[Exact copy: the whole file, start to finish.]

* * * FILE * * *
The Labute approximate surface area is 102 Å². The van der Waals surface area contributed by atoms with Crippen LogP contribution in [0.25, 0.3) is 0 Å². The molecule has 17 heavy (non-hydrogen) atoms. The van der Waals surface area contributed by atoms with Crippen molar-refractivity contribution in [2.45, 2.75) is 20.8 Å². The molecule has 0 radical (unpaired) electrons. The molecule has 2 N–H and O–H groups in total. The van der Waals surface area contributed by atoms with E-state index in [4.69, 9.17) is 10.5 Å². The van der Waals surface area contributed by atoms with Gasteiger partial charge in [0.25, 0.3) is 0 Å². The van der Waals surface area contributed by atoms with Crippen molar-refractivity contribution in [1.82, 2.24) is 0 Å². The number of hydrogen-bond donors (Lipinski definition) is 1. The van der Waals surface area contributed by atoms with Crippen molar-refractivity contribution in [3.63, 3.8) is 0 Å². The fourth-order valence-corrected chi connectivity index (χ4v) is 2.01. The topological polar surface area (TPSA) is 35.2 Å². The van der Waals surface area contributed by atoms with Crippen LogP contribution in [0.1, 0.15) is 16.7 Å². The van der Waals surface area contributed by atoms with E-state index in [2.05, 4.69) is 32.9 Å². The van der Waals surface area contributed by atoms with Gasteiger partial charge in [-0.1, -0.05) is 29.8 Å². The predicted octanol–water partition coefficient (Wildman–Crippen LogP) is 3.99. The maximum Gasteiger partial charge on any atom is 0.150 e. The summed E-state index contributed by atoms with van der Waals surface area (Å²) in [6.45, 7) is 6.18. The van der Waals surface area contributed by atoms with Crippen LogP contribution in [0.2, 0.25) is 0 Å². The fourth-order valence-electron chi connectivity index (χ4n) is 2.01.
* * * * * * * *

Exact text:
The Labute approximate surface area is 102 Å². The van der Waals surface area contributed by atoms with Crippen LogP contribution in [0.25, 0.3) is 0 Å². The molecule has 17 heavy (non-hydrogen) atoms. The van der Waals surface area contributed by atoms with Crippen molar-refractivity contribution in [2.45, 2.75) is 20.8 Å². The molecule has 0 radical (unpaired) electrons. The molecule has 2 N–H and O–H groups in total. The van der Waals surface area contributed by atoms with E-state index in [4.69, 9.17) is 10.5 Å². The van der Waals surface area contributed by atoms with Gasteiger partial charge in [0.25, 0.3) is 0 Å². The van der Waals surface area contributed by atoms with Crippen molar-refractivity contribution in [1.82, 2.24) is 0 Å². The number of hydrogen-bond donors (Lipinski definition) is 1. The van der Waals surface area contributed by atoms with Crippen molar-refractivity contribution in [3.63, 3.8) is 0 Å². The fourth-order valence-corrected chi connectivity index (χ4v) is 2.01. The topological polar surface area (TPSA) is 35.2 Å². The van der Waals surface area contributed by atoms with Crippen LogP contribution in [0.1, 0.15) is 16.7 Å². The van der Waals surface area contributed by atoms with E-state index in [2.05, 4.69) is 32.9 Å². The van der Waals surface area contributed by atoms with Gasteiger partial charge in [-0.1, -0.05) is 29.8 Å². The predicted octanol–water partition coefficient (Wildman–Crippen LogP) is 3.99. The maximum Gasteiger partial charge on any atom is 0.150 e. The summed E-state index contributed by atoms with van der Waals surface area (Å²) in [6.45, 7) is 6.18. The van der Waals surface area contributed by atoms with Crippen LogP contribution in [0.2, 0.25) is 0 Å². The fourth-order valence-electron chi connectivity index (χ4n) is 2.01.